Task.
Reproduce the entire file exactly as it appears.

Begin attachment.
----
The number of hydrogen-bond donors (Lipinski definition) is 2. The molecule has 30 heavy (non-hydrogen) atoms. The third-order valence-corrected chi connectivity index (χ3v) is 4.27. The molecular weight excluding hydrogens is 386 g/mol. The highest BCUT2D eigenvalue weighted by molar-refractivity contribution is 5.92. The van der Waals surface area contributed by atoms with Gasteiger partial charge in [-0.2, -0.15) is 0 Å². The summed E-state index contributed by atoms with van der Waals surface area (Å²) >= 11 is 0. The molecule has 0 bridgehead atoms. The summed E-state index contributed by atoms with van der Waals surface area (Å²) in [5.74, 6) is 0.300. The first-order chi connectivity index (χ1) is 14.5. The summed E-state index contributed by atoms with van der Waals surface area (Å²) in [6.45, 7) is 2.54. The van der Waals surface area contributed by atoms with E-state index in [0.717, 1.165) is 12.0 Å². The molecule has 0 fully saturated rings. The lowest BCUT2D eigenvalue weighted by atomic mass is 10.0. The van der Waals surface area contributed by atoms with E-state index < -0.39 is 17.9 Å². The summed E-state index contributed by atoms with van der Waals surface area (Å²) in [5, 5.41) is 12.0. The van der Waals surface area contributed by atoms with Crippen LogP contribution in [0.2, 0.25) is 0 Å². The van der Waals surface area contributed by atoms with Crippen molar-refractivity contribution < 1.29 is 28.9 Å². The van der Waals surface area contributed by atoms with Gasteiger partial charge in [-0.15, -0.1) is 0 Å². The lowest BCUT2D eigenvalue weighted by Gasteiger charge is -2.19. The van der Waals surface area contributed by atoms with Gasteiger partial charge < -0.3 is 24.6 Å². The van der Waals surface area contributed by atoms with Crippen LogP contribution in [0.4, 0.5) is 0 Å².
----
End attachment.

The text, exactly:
The number of hydrogen-bond donors (Lipinski definition) is 2. The molecule has 30 heavy (non-hydrogen) atoms. The third-order valence-corrected chi connectivity index (χ3v) is 4.27. The molecular weight excluding hydrogens is 386 g/mol. The highest BCUT2D eigenvalue weighted by molar-refractivity contribution is 5.92. The van der Waals surface area contributed by atoms with Gasteiger partial charge in [-0.2, -0.15) is 0 Å². The summed E-state index contributed by atoms with van der Waals surface area (Å²) >= 11 is 0. The molecule has 0 bridgehead atoms. The summed E-state index contributed by atoms with van der Waals surface area (Å²) in [5.74, 6) is 0.300. The first-order chi connectivity index (χ1) is 14.5. The summed E-state index contributed by atoms with van der Waals surface area (Å²) in [6.45, 7) is 2.54. The van der Waals surface area contributed by atoms with E-state index in [0.717, 1.165) is 12.0 Å². The molecule has 0 fully saturated rings. The lowest BCUT2D eigenvalue weighted by atomic mass is 10.0. The van der Waals surface area contributed by atoms with E-state index < -0.39 is 17.9 Å². The summed E-state index contributed by atoms with van der Waals surface area (Å²) in [5, 5.41) is 12.0. The van der Waals surface area contributed by atoms with Crippen LogP contribution in [0.2, 0.25) is 0 Å². The van der Waals surface area contributed by atoms with Crippen molar-refractivity contribution < 1.29 is 28.9 Å². The van der Waals surface area contributed by atoms with Gasteiger partial charge in [-0.15, -0.1) is 0 Å². The lowest BCUT2D eigenvalue weighted by Gasteiger charge is -2.19. The van der Waals surface area contributed by atoms with Gasteiger partial charge < -0.3 is 24.6 Å². The van der Waals surface area contributed by atoms with Crippen LogP contribution in [0.4, 0.5) is 0 Å².